Entering the Old City wasn’t such a big deal to me as it was to some. I wonder now if it was all worth it: it seems so complicated and our leaders have no vision for the future. I am glad we liberated Jerusalem and it should remain united under our sovereignty, but everyone, from any religion, should be allowed to visit. I’m angry about what the religious [Orthodox] have done to the Western Wall, dividing it between the sexes and imposing their rules on it.
Yitzhak Yifat would be 70 in 2013 and studied to become a gynecologist and obstetrician.
The battle for Ammunition Hill was the worst moment of the war. There wasn’t a plan – we were just told to attack. The Jordanians were brave soldiers. Now it makes me angry to think of all the unnecessary casualties. If we had taken more time to plan, there would have been far fewer casualties.
As an Orthodox Jew it was special for me to be involved in the fight for Jerusalem. It doesn’t matter if you’re from Poland or Yemen, Jerusalem is our common bond. Every day we pray three times to Jerusalem, and I could never have imagined the magic of seeing the Kotel [Western Wall] for the first time.
David Rubinger Taking the Picture
David Rubinger was born in Vienna, Austria in 1924. As the Nazis overtook Europe he was able to escape to Palestine while his father made his way to England. His mother was not so lucky and died during the Holocaust. Settling in a Jordan Valley kibbutz he broke into photojournalism working at a number of Israeli papers until he was hired by Time-Life in 1954.
When the Six-Day War broke out Rubinger was covering the fighting in the Sinai and heard over the radio that something big was going to happen in Jerusalem. He was able to hitch a ride aboard a helicopter, for the wounded, to his car and then he drove the rest of the way, even picking up a hitchhiking soldier so that he could drive for a while so that Rubinger could catch up on some sleep. He remembers that when he heard the city had fallen to the Israelis he rushed to Wailing Wall and saw the three paratroopers. He directed them to look up while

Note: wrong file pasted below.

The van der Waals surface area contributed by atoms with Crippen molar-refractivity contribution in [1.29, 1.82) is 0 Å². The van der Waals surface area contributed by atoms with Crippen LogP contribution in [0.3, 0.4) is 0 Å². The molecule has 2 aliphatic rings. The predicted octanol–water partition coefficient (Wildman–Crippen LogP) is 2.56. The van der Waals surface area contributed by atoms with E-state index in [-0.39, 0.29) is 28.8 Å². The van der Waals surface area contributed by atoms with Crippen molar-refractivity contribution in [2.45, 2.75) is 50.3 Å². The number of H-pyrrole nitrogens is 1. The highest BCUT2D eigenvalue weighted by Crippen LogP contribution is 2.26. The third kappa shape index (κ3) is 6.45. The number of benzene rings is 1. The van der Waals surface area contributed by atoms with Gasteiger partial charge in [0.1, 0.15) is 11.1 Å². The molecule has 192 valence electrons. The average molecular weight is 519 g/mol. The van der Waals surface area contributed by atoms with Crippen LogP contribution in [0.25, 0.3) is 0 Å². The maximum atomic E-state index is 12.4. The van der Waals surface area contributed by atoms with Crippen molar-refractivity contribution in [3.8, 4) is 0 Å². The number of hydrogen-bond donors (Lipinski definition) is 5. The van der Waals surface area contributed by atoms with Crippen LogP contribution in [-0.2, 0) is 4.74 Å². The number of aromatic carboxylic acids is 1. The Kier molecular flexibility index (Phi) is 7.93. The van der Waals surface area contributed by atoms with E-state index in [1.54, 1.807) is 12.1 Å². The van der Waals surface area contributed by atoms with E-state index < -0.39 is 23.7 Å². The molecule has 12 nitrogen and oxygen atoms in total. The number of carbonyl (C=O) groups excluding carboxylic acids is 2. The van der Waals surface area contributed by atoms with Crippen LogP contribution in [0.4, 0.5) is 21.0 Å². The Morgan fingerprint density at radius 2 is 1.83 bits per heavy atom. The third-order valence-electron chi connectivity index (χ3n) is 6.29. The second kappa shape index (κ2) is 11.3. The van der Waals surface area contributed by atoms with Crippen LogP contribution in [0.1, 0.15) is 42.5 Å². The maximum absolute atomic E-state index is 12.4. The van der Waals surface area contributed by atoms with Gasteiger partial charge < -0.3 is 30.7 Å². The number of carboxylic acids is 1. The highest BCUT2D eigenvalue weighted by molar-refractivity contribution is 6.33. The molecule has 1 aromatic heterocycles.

I lay down to take the picture of the paratroopers because there was barely three metres between the Wailing Wall and the houses next to it. When I developed the film, I didn’t think much of the picture….
[He also took an emotional photo of Shlomo Goren, the chief army chaplain, with a shofar and a Torah scroll] I thought this was the picture, I was crying when I took it. I came back home, developed the film and showed the pictures to my wife, Annie. I said, ‘Look at this fantastic picture of Rabbi Goren.’ She said, ‘Yes, but the one with the three soldiers is better.’ I said, ‘It’s just three soldiers.’ It turned out Annie was right.”
…I gave it to the army. They passed it on to the government press office which then distributed it to everyone for virtually nothing. I still don’t think it’s a great picture, but often iconic pictures are created by the media and what people read into them.
To get front line access Rubinger and other photojournalists had made an agreement to share any photos he took. When he sent this photo to them they immediately saw the potential and started printing millions of copies that they sold for pennies. These printings and pirate copying spread it around the world and made it an iconic image. Rubinger recounts, “I was very upset but, in retrospect, I have to be grateful to everybody who stole the picture. That’s what made it famous.”
Rubinger continued with his job at Time-Life and in published a book, Israel Through My Lens: Sixty Years As a Photojournalist. With his wife Anni the couple had two children, five grandchildren, and two great-grandchildren.
Two years after his wife died Rubinger met a widower Ziona Spivak who he had a relationship with until on the eve of the first Paul Goldman exhibition was to open in Detroit she was found murdered by her gardener. Rubinger was going to cancel the trip but “I came to the conclusion that, if I surrender to the mood, that there’s nothing more to live for, the body will follow the mind in a very short while. I made myself call Spencer and say ‘I’m coming.’ Thanks to that, I got out of it.”